Friday, April 12, 2019

Weather Perspectives of Skiing in Western Austria

We've reached the half way point of my sabbatical in Austria and it seems like a good time to provide some weather perspectives on skiing in this part of the world.

Andrea and I have skied at a number of ski areas in western Austria including Ski Arlberg, Ischgl, Obergurgl/Hochgurgl, Stubai Gletscher, Kuhtai, Axamer Lizum, Patcherkofel, Glunguzer, Mutterer Alm, Götzens, and Schlick2000.  I've indicated these and two other large resorts, Sölden and Serfaus-Fiss-Ladis, on the images below, which illustrate the mean precipitation (water equivalent) during winter (December to February) and spring (March to May).

The greatest precipitation in western Austria and the neighboring region falls on the Alpine "rim", the initial mountains and foothills in the northern and southern Alps.  The interior Tirol of western Austria is a comparatively dry place, receiving less precipitation.  This is true in winter and spring, with the latter producing more precipitation across the region, especially in the southern Alps.

The greatest precipitation in winter is along the northern Alpine rim.  The combination of precipitation and sufficient altitude to frequently be above the snow line make the Arlberg ski region, which extends from St. Anton to Warth, the snowiest in western Austria during the ski season.  This region tends to do the best in situations when the flow is northwesterly or northerly and when cold fronts stall on the northern Alpine rim.

As one moves southward, precipitation and snowfall decrease.  Ischgl is a bit drier than St. Anton (although it has better aspects).   It is drier still in the Ötztal Alps that include Obergurgl-Hochgurgl and Sölden, as well as in the Stubai Alps at Stubai Gletscher.  However those resorts have abundant high-altitude terrain reaching near or above 3000 meters.  They tend to do a bit better in spring than winter and, given their close proximity to the Alpine divide, do better in westerly to southerly or even southeasterly flow storms, including those associated with cyclone development south of the Alps.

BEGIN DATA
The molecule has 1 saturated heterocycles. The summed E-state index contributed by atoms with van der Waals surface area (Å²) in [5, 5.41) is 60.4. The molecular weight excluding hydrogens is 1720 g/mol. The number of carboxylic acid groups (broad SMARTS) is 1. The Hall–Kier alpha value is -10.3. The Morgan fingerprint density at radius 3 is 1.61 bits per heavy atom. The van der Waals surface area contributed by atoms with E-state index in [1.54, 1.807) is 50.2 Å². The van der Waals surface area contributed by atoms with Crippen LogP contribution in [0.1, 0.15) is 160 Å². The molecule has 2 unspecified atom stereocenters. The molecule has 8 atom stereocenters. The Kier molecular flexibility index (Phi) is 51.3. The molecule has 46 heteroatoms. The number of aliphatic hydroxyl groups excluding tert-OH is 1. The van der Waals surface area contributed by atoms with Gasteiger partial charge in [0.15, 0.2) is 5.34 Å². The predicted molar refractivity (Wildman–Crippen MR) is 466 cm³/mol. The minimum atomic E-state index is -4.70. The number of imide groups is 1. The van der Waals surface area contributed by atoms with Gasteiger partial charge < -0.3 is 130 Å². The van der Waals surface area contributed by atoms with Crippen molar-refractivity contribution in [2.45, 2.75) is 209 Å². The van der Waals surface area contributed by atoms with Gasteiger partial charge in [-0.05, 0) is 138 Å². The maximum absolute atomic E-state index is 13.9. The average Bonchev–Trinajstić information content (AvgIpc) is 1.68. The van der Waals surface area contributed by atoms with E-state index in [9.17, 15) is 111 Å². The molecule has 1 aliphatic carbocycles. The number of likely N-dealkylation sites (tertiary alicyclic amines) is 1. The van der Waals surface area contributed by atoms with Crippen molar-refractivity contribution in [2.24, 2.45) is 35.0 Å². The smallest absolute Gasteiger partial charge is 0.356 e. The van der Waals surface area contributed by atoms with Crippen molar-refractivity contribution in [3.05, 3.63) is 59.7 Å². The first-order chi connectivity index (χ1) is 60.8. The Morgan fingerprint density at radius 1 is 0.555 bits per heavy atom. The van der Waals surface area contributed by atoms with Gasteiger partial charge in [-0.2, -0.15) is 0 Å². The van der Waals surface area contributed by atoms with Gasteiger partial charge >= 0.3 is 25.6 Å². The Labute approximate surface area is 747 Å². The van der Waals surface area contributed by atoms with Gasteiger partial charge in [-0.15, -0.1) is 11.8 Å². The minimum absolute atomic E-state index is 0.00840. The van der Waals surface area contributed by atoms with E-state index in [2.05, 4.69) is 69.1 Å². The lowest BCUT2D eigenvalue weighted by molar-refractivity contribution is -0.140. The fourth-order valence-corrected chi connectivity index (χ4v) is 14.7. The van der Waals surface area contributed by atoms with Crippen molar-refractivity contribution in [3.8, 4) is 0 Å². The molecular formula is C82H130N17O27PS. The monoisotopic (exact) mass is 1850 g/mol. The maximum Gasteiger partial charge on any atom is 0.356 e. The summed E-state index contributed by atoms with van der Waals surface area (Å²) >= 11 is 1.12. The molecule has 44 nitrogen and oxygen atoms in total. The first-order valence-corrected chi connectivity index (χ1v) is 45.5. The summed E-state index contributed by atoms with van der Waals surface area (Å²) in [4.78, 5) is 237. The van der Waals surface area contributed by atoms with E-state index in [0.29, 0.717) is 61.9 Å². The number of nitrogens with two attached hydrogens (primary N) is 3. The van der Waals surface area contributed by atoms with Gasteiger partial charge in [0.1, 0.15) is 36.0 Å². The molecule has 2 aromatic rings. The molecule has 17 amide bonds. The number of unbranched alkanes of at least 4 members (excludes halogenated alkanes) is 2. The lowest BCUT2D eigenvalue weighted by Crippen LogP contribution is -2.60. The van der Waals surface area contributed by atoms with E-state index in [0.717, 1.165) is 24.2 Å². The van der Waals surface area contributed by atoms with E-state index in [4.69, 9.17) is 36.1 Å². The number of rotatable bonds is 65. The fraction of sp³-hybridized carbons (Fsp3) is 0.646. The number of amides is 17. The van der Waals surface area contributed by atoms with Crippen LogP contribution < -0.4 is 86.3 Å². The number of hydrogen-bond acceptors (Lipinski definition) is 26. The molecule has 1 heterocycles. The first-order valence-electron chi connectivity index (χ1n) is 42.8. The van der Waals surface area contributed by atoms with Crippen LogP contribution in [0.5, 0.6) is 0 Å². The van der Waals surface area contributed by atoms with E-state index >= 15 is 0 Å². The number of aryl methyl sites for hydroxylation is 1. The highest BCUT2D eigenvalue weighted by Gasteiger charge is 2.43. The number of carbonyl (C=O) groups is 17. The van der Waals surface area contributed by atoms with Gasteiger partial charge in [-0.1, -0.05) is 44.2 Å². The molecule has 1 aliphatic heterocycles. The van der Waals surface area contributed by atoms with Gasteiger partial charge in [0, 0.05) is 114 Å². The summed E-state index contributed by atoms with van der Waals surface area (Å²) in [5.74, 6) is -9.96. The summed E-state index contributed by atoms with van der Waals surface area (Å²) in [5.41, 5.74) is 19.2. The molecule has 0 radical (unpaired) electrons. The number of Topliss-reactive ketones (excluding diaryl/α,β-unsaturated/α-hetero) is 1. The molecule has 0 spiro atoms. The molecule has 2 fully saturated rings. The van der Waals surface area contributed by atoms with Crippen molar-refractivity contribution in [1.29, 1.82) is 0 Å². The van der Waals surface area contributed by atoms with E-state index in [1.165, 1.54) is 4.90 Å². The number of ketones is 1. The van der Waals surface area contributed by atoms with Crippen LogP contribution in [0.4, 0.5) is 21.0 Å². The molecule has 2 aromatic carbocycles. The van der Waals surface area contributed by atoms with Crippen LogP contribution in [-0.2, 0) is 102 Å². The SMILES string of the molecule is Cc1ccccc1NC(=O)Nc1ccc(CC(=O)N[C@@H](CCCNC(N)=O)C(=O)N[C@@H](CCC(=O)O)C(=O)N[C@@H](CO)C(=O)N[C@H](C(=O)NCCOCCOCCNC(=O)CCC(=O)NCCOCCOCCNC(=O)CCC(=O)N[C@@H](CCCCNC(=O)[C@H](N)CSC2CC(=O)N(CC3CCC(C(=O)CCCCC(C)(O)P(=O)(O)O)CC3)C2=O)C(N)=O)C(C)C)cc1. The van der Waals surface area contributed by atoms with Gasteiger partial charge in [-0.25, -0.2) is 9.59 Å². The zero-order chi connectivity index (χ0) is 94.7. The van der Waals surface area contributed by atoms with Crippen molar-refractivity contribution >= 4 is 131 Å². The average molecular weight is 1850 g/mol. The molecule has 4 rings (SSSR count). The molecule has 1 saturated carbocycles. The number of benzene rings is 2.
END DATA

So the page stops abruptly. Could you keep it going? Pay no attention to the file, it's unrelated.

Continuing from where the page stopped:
The area near Innsbruck is very interesting meteorologically as there is a very large gradient in precipitation and snowfall as one moves from the Nordkette (north chain) southward into the Inn Valley.  Although it snows a good deal in the Nordkette north of the Inn Valley, snowfall is much lower south of the Inn Valley where most of the Innsbruck ski areas lie (e.g., Axamer Lizum, Götzens, Mutterer Alm, Patscherkofel, Glungezer). Since our arrival in mid January, these areas have been quite dry, with the greatest snowfall produced during the passage of fronts and strong upper-level troughs when the synoptic forcing is strongest.  I suspect they can also do well in deep northwesterly to northerly flow storms in which the Inn and other valleys are filled with deep pools of cold air, which limits downsloping south of the Nordkette.

Most vacationers likely prefer to stay in one of the Alpine villages near a major ski area, but there is one major advantage of staying in Innsbruck, and that is the ability to go each day where the skiing is best.  This requires some travel and schlepping of gear.  One could rent a car or alternatively take transit.  My view is that the latter is best facilitated if you stay near the central train station (Hauptbahnhof) and catch the bus or train from there.  There is a bus that goes around to the hotels and shuttles people to the train station, but the timing is poor for those who like first tracks or first scratches, whatever the case may be.